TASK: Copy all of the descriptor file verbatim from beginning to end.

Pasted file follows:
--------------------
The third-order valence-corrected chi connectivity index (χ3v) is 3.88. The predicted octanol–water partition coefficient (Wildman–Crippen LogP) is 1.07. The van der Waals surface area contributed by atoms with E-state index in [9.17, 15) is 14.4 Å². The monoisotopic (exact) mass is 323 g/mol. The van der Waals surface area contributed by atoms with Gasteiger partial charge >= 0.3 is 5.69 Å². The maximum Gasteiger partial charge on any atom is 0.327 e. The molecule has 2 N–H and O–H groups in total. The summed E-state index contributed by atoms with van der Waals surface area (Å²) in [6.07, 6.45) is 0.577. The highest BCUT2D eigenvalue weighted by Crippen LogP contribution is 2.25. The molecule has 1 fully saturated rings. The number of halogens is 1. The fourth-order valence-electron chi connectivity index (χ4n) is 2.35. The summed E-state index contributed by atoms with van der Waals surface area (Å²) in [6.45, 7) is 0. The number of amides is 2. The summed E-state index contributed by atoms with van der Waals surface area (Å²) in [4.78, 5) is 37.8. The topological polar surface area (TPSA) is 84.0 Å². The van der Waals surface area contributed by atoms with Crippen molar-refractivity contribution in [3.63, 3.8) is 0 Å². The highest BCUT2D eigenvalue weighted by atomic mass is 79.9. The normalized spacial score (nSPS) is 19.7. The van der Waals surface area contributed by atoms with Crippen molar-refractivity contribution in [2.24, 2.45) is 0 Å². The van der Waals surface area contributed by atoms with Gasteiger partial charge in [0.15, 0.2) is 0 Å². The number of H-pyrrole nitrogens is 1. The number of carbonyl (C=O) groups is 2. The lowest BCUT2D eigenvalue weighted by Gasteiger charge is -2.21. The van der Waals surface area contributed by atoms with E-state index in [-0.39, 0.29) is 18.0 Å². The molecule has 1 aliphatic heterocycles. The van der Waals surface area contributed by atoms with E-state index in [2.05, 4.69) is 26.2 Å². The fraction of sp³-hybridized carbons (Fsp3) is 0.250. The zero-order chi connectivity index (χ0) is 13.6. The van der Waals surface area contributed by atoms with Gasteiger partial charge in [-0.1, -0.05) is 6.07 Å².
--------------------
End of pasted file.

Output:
The third-order valence-corrected chi connectivity index (χ3v) is 3.88. The predicted octanol–water partition coefficient (Wildman–Crippen LogP) is 1.07. The van der Waals surface area contributed by atoms with E-state index in [9.17, 15) is 14.4 Å². The monoisotopic (exact) mass is 323 g/mol. The van der Waals surface area contributed by atoms with Gasteiger partial charge >= 0.3 is 5.69 Å². The maximum Gasteiger partial charge on any atom is 0.327 e. The molecule has 2 N–H and O–H groups in total. The summed E-state index contributed by atoms with van der Waals surface area (Å²) in [6.07, 6.45) is 0.577. The highest BCUT2D eigenvalue weighted by Crippen LogP contribution is 2.25. The molecule has 1 fully saturated rings. The number of halogens is 1. The fourth-order valence-electron chi connectivity index (χ4n) is 2.35. The summed E-state index contributed by atoms with van der Waals surface area (Å²) in [6.45, 7) is 0. The number of amides is 2. The summed E-state index contributed by atoms with van der Waals surface area (Å²) in [4.78, 5) is 37.8. The topological polar surface area (TPSA) is 84.0 Å². The van der Waals surface area contributed by atoms with Crippen molar-refractivity contribution in [3.63, 3.8) is 0 Å². The highest BCUT2D eigenvalue weighted by atomic mass is 79.9. The normalized spacial score (nSPS) is 19.7. The van der Waals surface area contributed by atoms with Crippen molar-refractivity contribution in [2.24, 2.45) is 0 Å². The van der Waals surface area contributed by atoms with Gasteiger partial charge in [0.15, 0.2) is 0 Å². The number of H-pyrrole nitrogens is 1. The number of carbonyl (C=O) groups is 2. The lowest BCUT2D eigenvalue weighted by Gasteiger charge is -2.21. The van der Waals surface area contributed by atoms with E-state index in [-0.39, 0.29) is 18.0 Å². The molecule has 1 aliphatic heterocycles. The van der Waals surface area contributed by atoms with E-state index in [2.05, 4.69) is 26.2 Å². The fraction of sp³-hybridized carbons (Fsp3) is 0.250. The zero-order chi connectivity index (χ0) is 13.6. The van der Waals surface area contributed by atoms with Gasteiger partial charge in [-0.1, -0.05) is 6.07 Å².